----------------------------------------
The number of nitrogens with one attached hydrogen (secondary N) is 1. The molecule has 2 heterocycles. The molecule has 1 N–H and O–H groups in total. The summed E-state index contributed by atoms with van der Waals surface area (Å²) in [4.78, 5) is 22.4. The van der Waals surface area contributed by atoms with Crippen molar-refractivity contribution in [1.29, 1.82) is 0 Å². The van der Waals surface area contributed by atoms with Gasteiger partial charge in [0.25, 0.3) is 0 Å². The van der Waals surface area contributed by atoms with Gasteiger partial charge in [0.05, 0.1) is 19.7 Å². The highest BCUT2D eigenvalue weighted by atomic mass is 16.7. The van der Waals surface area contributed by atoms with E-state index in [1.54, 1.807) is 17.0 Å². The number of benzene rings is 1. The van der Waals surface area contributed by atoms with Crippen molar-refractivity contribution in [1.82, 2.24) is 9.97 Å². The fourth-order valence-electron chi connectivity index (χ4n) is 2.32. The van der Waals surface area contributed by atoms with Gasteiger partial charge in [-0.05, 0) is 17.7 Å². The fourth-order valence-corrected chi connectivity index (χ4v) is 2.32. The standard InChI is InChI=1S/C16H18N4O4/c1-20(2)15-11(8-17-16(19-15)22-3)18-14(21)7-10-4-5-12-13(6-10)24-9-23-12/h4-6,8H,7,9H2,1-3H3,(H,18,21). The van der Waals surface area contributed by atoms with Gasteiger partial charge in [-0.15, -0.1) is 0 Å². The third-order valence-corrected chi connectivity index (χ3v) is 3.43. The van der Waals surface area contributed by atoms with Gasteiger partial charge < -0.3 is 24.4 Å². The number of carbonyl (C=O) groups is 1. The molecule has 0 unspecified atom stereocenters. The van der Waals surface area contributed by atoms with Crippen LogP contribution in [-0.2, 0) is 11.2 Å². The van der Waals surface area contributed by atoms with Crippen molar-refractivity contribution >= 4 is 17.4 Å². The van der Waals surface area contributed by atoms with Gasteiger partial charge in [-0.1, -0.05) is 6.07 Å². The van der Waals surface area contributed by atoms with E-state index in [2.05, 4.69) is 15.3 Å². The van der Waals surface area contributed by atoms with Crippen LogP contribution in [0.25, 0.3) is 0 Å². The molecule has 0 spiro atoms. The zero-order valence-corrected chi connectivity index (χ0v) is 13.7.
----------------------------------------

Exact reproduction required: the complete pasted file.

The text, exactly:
The number of nitrogens with one attached hydrogen (secondary N) is 1. The molecule has 2 heterocycles. The molecule has 1 N–H and O–H groups in total. The summed E-state index contributed by atoms with van der Waals surface area (Å²) in [4.78, 5) is 22.4. The van der Waals surface area contributed by atoms with Crippen molar-refractivity contribution in [1.29, 1.82) is 0 Å². The van der Waals surface area contributed by atoms with Gasteiger partial charge in [0.25, 0.3) is 0 Å². The van der Waals surface area contributed by atoms with Gasteiger partial charge in [0.05, 0.1) is 19.7 Å². The highest BCUT2D eigenvalue weighted by atomic mass is 16.7. The van der Waals surface area contributed by atoms with E-state index in [1.54, 1.807) is 17.0 Å². The number of benzene rings is 1. The van der Waals surface area contributed by atoms with Crippen molar-refractivity contribution in [1.82, 2.24) is 9.97 Å². The fourth-order valence-electron chi connectivity index (χ4n) is 2.32. The van der Waals surface area contributed by atoms with Gasteiger partial charge in [-0.05, 0) is 17.7 Å². The fourth-order valence-corrected chi connectivity index (χ4v) is 2.32. The standard InChI is InChI=1S/C16H18N4O4/c1-20(2)15-11(8-17-16(19-15)22-3)18-14(21)7-10-4-5-12-13(6-10)24-9-23-12/h4-6,8H,7,9H2,1-3H3,(H,18,21). The van der Waals surface area contributed by atoms with Gasteiger partial charge in [-0.15, -0.1) is 0 Å². The third-order valence-corrected chi connectivity index (χ3v) is 3.43. The van der Waals surface area contributed by atoms with Gasteiger partial charge < -0.3 is 24.4 Å². The number of carbonyl (C=O) groups is 1. The molecule has 0 unspecified atom stereocenters. The van der Waals surface area contributed by atoms with Crippen LogP contribution in [-0.2, 0) is 11.2 Å². The van der Waals surface area contributed by atoms with Crippen molar-refractivity contribution >= 4 is 17.4 Å². The van der Waals surface area contributed by atoms with Gasteiger partial charge in [-0.1, -0.05) is 6.07 Å². The van der Waals surface area contributed by atoms with E-state index in [2.05, 4.69) is 15.3 Å². The van der Waals surface area contributed by atoms with Crippen LogP contribution in [0.25, 0.3) is 0 Å². The molecule has 0 spiro atoms. The zero-order valence-corrected chi connectivity index (χ0v) is 13.7.